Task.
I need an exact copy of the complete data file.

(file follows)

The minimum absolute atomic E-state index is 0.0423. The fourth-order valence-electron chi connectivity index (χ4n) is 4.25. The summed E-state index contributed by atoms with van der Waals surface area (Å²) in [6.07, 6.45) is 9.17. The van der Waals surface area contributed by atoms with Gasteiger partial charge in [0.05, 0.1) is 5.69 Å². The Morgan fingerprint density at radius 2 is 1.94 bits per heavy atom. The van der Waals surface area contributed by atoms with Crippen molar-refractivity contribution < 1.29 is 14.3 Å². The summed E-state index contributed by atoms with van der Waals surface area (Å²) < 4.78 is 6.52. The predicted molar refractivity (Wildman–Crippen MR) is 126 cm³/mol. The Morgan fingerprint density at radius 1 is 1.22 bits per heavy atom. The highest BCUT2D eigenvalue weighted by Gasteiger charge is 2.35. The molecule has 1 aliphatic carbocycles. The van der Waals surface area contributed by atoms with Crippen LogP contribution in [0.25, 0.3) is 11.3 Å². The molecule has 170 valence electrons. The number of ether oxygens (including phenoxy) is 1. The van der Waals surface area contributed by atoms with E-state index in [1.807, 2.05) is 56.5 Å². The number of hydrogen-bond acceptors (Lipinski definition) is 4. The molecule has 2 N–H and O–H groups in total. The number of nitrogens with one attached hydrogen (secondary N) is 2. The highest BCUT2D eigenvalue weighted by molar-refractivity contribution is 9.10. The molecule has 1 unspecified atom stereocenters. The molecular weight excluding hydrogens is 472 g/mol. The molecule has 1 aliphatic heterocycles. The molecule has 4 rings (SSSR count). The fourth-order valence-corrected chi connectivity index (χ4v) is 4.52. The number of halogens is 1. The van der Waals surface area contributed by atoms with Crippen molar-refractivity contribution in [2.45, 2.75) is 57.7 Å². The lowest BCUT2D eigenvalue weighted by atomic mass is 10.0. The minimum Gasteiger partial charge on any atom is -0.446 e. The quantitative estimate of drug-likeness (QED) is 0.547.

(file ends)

The minimum absolute atomic E-state index is 0.0423. The fourth-order valence-electron chi connectivity index (χ4n) is 4.25. The summed E-state index contributed by atoms with van der Waals surface area (Å²) in [6.07, 6.45) is 9.17. The van der Waals surface area contributed by atoms with Gasteiger partial charge in [0.05, 0.1) is 5.69 Å². The Morgan fingerprint density at radius 2 is 1.94 bits per heavy atom. The van der Waals surface area contributed by atoms with Crippen molar-refractivity contribution < 1.29 is 14.3 Å². The summed E-state index contributed by atoms with van der Waals surface area (Å²) < 4.78 is 6.52. The predicted molar refractivity (Wildman–Crippen MR) is 126 cm³/mol. The Morgan fingerprint density at radius 1 is 1.22 bits per heavy atom. The highest BCUT2D eigenvalue weighted by Gasteiger charge is 2.35. The molecule has 1 aliphatic carbocycles. The van der Waals surface area contributed by atoms with Crippen LogP contribution in [0.25, 0.3) is 11.3 Å². The molecule has 170 valence electrons. The number of ether oxygens (including phenoxy) is 1. The van der Waals surface area contributed by atoms with E-state index in [1.807, 2.05) is 56.5 Å². The number of hydrogen-bond acceptors (Lipinski definition) is 4. The molecule has 2 N–H and O–H groups in total. The number of nitrogens with one attached hydrogen (secondary N) is 2. The highest BCUT2D eigenvalue weighted by molar-refractivity contribution is 9.10. The molecule has 1 unspecified atom stereocenters. The molecular weight excluding hydrogens is 472 g/mol. The molecule has 1 aliphatic heterocycles. The molecule has 4 rings (SSSR count). The fourth-order valence-corrected chi connectivity index (χ4v) is 4.52. The number of halogens is 1. The van der Waals surface area contributed by atoms with Crippen molar-refractivity contribution in [2.45, 2.75) is 57.7 Å². The lowest BCUT2D eigenvalue weighted by atomic mass is 10.0. The minimum Gasteiger partial charge on any atom is -0.446 e. The quantitative estimate of drug-likeness (QED) is 0.547.